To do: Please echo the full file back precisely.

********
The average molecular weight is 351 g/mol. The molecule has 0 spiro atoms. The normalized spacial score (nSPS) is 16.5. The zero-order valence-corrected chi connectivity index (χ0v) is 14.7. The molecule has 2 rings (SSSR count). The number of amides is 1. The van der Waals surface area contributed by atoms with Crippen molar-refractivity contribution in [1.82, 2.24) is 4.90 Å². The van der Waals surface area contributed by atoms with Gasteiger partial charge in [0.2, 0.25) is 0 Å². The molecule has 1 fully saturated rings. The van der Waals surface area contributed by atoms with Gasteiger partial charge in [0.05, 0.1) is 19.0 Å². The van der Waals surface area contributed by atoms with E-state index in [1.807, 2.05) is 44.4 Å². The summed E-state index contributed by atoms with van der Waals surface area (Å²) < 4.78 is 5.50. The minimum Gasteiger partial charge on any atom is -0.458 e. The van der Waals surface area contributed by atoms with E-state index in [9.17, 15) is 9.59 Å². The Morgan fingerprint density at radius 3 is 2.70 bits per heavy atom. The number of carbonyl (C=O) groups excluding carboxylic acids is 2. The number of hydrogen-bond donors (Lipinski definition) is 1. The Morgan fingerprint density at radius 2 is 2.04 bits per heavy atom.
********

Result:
The average molecular weight is 351 g/mol. The molecule has 0 spiro atoms. The normalized spacial score (nSPS) is 16.5. The zero-order valence-corrected chi connectivity index (χ0v) is 14.7. The molecule has 2 rings (SSSR count). The number of amides is 1. The van der Waals surface area contributed by atoms with Crippen molar-refractivity contribution in [1.82, 2.24) is 4.90 Å². The van der Waals surface area contributed by atoms with Gasteiger partial charge in [0.2, 0.25) is 0 Å². The molecule has 1 fully saturated rings. The van der Waals surface area contributed by atoms with Gasteiger partial charge in [0.05, 0.1) is 19.0 Å². The van der Waals surface area contributed by atoms with E-state index in [1.807, 2.05) is 44.4 Å². The summed E-state index contributed by atoms with van der Waals surface area (Å²) < 4.78 is 5.50. The minimum Gasteiger partial charge on any atom is -0.458 e. The van der Waals surface area contributed by atoms with E-state index in [9.17, 15) is 9.59 Å². The Morgan fingerprint density at radius 3 is 2.70 bits per heavy atom. The number of carbonyl (C=O) groups excluding carboxylic acids is 2. The number of hydrogen-bond donors (Lipinski definition) is 1. The Morgan fingerprint density at radius 2 is 2.04 bits per heavy atom.